In May 2013, I received a phone call from NHS Blood and Transplant (NHSBT) service saying I was potentially a match for a person in desperate need of a bone marrow transplant. I started giving blood at the age of 17 and chose to add myself to the bone marrow donor register back then. Bone marrow contains Blood Stem Cells which can grow into any type of blood cell and can help patients who have received high doses of chemotherapy (to treat cancer) to re-grow all of their own bone marrow which is destroyed by the chemo.
Next I had to go to my local GP who took 4 blood samples to send off for further tests. I was found to be a match for the patient, meaning we share a similar tissue type. With my consent, my details were then passed from the NHSBT to Anthony Nolan – a blood cancer charity.
In September, I had a full medical examination at the Hospital in Sheffield (including chest x-ray, ECG, and blood tests) to assess my health, then I was questioned about the health history of my family. A week later I was told I had passed the medical. This week I received eight hormone injections on four consecutive days (GCSF if you're interested) to promote the production of these Stem Cells and force them out of my bones and into my bloodstream. This made me a little bit achy and tired, but nothing major.
Yesterday I attended the Royal Hallamshire Hospital in Sheffield to donate my Stem Cells. The procedure was completely painless and involved being hooked up to a blood filtration machine for nearly 4 hours which filtered my entire blood supply two-and-a-half times. My blood (4.8 litres) was taken out of one arm and spun in a centrifuge to separate the Stem Cells out and also take some platelets to give to the recipient. The blood was then returned to my body through a cannula in my other arm. This process is called Peripheral Blood Stem Cell collection (PBSC) and is the method used in 90% of these transplants. Most people immediately think that donating bone marrow involves drilling into your hip, but that method actually uses a small needle inserted into the pelvis (under general anesthetic) and is only used in a small number of transplants (~10%).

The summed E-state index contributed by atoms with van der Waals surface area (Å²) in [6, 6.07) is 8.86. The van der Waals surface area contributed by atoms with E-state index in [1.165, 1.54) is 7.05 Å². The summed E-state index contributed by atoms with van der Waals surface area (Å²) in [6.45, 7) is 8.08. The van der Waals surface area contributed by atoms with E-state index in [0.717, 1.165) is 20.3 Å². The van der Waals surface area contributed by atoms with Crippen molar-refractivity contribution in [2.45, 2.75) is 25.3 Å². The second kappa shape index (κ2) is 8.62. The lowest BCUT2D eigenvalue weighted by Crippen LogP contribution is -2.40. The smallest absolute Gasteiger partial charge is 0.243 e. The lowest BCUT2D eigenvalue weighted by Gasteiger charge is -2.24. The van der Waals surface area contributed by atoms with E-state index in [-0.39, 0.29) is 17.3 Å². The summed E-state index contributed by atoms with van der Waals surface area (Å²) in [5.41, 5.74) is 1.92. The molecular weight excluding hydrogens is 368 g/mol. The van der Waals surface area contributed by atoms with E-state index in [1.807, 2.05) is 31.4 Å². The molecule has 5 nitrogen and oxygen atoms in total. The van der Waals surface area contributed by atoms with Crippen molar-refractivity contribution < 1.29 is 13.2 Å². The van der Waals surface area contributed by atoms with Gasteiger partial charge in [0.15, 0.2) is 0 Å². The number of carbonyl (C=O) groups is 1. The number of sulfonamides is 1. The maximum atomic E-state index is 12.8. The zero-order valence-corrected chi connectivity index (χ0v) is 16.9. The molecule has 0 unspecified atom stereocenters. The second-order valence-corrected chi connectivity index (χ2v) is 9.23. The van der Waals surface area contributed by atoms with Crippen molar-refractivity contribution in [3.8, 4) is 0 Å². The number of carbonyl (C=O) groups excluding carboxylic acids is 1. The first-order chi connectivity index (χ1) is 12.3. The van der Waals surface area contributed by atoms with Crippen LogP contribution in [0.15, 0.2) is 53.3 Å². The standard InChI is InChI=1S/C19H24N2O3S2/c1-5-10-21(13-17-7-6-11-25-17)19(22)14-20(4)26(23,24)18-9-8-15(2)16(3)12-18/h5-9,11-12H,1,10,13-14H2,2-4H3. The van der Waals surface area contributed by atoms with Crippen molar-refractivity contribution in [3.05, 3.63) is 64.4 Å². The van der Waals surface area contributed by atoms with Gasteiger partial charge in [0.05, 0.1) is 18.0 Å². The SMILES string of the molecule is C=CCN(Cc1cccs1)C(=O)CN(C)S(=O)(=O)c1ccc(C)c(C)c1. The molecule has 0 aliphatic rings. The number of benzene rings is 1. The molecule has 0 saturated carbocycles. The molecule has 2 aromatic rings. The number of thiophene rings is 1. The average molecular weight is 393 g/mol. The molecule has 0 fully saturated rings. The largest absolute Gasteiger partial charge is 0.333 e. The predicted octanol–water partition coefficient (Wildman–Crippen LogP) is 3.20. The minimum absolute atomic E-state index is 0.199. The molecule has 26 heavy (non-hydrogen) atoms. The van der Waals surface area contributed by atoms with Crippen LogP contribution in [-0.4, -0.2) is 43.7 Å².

My Stem Cells (180 millilitres) were then couriered to an NHSBT Lab in Sheffield to check there was enough. They were then taken by another courier directly to the recipient who is anonymous. If there hadn't been enough I would have had to have 2 more injections and go on the machine for a second day.
The Apheresis Unit (Blood Filtration) was on the same floor as the Leukemia Ward so it brought the whole thing home, because a transplant is the absolute last resort for trying to cure someone of their blood cancer. In the next 48 hours, someone, somewhere in the world will receive my donation and hopefully this will cure them. It may give them another 6 months to spend with their family; and essentially can be viewed as buying time; or it may enable them to live a normal life for many years to come. In two years’ time if the recipient wishes, they will be allowed to contact me.
There are currently almost 1,600 people in the UK waiting for a stem cell transplant and 37,000 worldwide. The number of people on the register in the UK is 420,000. And since 1974, Anthony Nolan has successfully overseen about 10,000 bone marrow transplants. They are looking to recruit all of the time and all you have to do is fill in a form and provide a spit sample. Some of the time they are able to find a match from within the family of a patient, but this is not always the case. They are particularly short of Asian donors and male donors of any ethnic background.
Donating through JustGiving is simple, fast and totally secure. Your details are safe with JustGiving – they’ll never sell them on or send unwanted emails. Once you donate, they’ll send your money directly to the charity. So it’s the most efficient way to donate – saving time and cutting costs for the charity.